This brings us to an end of the round up, and many hours of interesting blog hopping! This event served another purpose for us as well! It opened our eyes to the world hunger problem. Ivy and two others bloggers have begun an online community of Food Bloggers, to spread awareness about hunger and make a difference by some positive action. When you visit her post for Treasure Hunt, you will find the community. While we have participated in school fund raisers and so at some point in time, it was for the first time that we actually did some reading up of facts on world hunger. We felt really bad that India contributes to 50 % of the problem! Well, irrespective statistics, hunger and starvation at any place is appalling. Do join the BloggerAid community and participate. Play the 'Free Rice' game (see left had column of this blog) as often as possible. Contribute food when scouts and guides come to your place for the cause. Next time you celebrate at home, just make some more food and take them to the needy in your neighbourhood. We Foodies love our food. We can appreciate what it is to be deprived of even one meal. We can collectively make a difference!
Thursday, December 11, 2008
It has been an amazing time reading all the posts, and we did indeed discover so many treasures, not only from India, but also Indonesia, Japan, France, Cyprus, China. We have few antiques, traditional utensils, unusual one of pieces, as well as a few modern gadgets as well.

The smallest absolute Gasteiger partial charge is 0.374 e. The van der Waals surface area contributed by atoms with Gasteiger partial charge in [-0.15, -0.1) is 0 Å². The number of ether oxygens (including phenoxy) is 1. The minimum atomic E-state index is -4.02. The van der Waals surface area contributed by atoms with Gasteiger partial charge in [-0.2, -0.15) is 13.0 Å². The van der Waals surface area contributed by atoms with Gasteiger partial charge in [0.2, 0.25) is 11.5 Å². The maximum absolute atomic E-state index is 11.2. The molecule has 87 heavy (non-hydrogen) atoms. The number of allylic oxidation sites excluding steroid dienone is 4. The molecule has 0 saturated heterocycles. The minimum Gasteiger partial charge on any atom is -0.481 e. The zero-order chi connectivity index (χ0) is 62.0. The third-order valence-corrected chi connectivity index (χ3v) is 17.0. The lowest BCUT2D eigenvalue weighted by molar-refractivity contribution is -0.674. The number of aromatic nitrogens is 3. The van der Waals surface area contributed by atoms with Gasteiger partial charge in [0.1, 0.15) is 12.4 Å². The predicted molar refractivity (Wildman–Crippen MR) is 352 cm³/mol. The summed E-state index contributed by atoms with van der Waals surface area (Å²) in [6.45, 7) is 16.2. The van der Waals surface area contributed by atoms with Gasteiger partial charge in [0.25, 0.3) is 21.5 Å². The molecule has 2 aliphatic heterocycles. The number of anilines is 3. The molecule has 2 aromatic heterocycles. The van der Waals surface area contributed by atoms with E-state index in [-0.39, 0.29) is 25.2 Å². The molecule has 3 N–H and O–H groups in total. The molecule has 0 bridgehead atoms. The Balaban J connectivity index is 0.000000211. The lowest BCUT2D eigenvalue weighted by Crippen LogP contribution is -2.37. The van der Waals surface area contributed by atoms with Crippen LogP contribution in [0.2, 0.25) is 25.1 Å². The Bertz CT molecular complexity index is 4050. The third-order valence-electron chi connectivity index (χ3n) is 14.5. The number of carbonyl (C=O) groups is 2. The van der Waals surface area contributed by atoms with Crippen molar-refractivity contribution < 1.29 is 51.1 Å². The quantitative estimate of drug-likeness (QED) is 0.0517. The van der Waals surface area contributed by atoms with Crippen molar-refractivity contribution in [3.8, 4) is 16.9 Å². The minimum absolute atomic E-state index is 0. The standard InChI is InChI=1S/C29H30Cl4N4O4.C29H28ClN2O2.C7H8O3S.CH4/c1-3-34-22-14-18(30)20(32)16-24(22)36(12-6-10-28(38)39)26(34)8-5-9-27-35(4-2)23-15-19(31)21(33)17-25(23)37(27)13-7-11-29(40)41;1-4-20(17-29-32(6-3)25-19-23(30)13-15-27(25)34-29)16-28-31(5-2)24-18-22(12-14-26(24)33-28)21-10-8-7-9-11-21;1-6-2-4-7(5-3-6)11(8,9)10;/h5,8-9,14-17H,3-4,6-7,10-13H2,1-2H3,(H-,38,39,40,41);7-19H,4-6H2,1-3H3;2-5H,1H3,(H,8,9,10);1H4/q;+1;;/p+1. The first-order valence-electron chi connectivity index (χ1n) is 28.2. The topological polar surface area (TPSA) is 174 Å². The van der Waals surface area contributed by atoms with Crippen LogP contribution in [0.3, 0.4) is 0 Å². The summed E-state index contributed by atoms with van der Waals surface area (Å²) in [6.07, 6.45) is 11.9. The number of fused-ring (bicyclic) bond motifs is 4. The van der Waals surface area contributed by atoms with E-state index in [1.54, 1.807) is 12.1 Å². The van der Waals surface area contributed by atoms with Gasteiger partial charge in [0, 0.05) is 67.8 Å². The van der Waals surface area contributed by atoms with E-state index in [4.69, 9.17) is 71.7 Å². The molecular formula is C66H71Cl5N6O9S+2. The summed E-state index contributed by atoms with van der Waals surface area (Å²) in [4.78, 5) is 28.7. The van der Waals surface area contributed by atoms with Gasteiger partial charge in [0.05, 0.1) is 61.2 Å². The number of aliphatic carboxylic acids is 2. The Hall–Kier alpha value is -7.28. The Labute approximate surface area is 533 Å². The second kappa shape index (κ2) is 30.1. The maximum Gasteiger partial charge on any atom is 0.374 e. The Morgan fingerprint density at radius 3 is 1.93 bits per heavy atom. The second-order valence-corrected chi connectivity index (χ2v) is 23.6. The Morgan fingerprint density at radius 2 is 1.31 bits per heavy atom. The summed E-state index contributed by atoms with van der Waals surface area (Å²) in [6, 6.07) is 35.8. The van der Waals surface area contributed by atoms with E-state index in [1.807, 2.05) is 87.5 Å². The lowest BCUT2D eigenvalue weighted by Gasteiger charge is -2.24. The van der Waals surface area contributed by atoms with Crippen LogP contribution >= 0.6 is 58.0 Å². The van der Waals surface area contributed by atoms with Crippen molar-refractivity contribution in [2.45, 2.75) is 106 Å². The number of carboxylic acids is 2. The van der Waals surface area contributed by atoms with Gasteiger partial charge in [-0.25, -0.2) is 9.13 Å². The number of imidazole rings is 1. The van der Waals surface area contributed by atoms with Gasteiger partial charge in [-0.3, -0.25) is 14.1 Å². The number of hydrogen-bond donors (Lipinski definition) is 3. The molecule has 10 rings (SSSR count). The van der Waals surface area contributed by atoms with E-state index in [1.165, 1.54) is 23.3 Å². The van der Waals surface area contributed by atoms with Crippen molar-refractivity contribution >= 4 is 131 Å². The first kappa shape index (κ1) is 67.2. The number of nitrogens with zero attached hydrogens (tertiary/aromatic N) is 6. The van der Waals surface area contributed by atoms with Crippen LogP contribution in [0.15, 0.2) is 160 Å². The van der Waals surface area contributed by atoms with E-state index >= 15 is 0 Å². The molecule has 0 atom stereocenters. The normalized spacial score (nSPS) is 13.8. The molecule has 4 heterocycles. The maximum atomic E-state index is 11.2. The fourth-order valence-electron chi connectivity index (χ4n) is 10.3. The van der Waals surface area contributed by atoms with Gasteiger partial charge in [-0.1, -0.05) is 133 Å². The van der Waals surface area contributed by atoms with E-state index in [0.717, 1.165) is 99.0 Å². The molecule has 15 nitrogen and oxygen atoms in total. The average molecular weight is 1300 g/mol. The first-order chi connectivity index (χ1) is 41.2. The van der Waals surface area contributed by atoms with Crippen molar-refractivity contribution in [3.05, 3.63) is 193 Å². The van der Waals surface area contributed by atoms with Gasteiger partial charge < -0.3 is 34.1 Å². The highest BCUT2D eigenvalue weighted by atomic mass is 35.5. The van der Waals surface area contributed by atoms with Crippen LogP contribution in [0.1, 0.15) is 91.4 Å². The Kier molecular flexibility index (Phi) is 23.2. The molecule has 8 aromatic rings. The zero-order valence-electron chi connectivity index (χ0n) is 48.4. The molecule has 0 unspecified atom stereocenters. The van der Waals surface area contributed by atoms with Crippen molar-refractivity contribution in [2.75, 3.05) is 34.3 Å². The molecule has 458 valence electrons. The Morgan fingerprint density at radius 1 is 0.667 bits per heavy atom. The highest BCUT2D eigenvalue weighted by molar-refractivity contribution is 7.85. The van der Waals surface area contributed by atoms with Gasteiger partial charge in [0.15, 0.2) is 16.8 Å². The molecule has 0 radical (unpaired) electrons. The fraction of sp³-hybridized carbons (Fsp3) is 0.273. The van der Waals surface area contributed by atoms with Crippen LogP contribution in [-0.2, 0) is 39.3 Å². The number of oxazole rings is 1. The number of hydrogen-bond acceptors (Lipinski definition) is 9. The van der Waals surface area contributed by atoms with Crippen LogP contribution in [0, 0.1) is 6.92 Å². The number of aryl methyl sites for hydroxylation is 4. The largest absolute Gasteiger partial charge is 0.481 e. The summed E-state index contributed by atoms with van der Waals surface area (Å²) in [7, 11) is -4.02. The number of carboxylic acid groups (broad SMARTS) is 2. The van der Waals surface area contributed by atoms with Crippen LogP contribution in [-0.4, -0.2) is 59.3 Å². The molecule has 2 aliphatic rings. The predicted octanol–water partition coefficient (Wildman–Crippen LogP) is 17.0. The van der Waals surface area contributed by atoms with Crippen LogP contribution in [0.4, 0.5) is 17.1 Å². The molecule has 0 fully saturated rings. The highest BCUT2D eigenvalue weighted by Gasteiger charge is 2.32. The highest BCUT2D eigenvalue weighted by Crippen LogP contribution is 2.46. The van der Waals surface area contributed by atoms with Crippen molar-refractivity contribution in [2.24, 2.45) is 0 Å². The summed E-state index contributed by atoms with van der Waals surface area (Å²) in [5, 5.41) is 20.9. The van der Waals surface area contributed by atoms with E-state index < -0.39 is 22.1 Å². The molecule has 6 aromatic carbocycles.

This is also the first time we can fully appreciate the efforts by fellow bloggers, who host events and do lovely round ups! We had a number of photos from the non-bloggers, and didn't want to leave out any. We found that doing one mega round up with with the capabilities of Blogger daunting. We therefore, decided to do two posts. This round up consists of entries from Non Bloggers. Part 2, will have the entries from bloggers.
Let us first take a look at entries from Shivashankari and Guhan. This young Bangalore based IT couple, do a lot of globe trotting, with gigantic cameras and photography gear slung around their necks! You can see some of their marvelous photos of a recent trip to Cambodia at my links. The treasures below including the ‘Guess What?’ were sent in from Shankari’s parents home in Chennai.
This is a quaint looking ‘aruvamane’ or vegetable cutter. It is held steady, by placing a knee on the wooden board. Vegetables are then held with both hands, and slit against the sharp vertical edge. The serrated tip is used to grate coconut. This arvamane has decorative etching at the base.
Tenkuzhal is dough that is squeezed into ribbons and deep fried to make a crunchy savoury snack. This one a is 'tenkuzhal nazhi'.
This on the other hand is a 'sevai nazhi' or a 'string hopper press'. Its a difficult task pressing strings through these perforations! You can see another type here.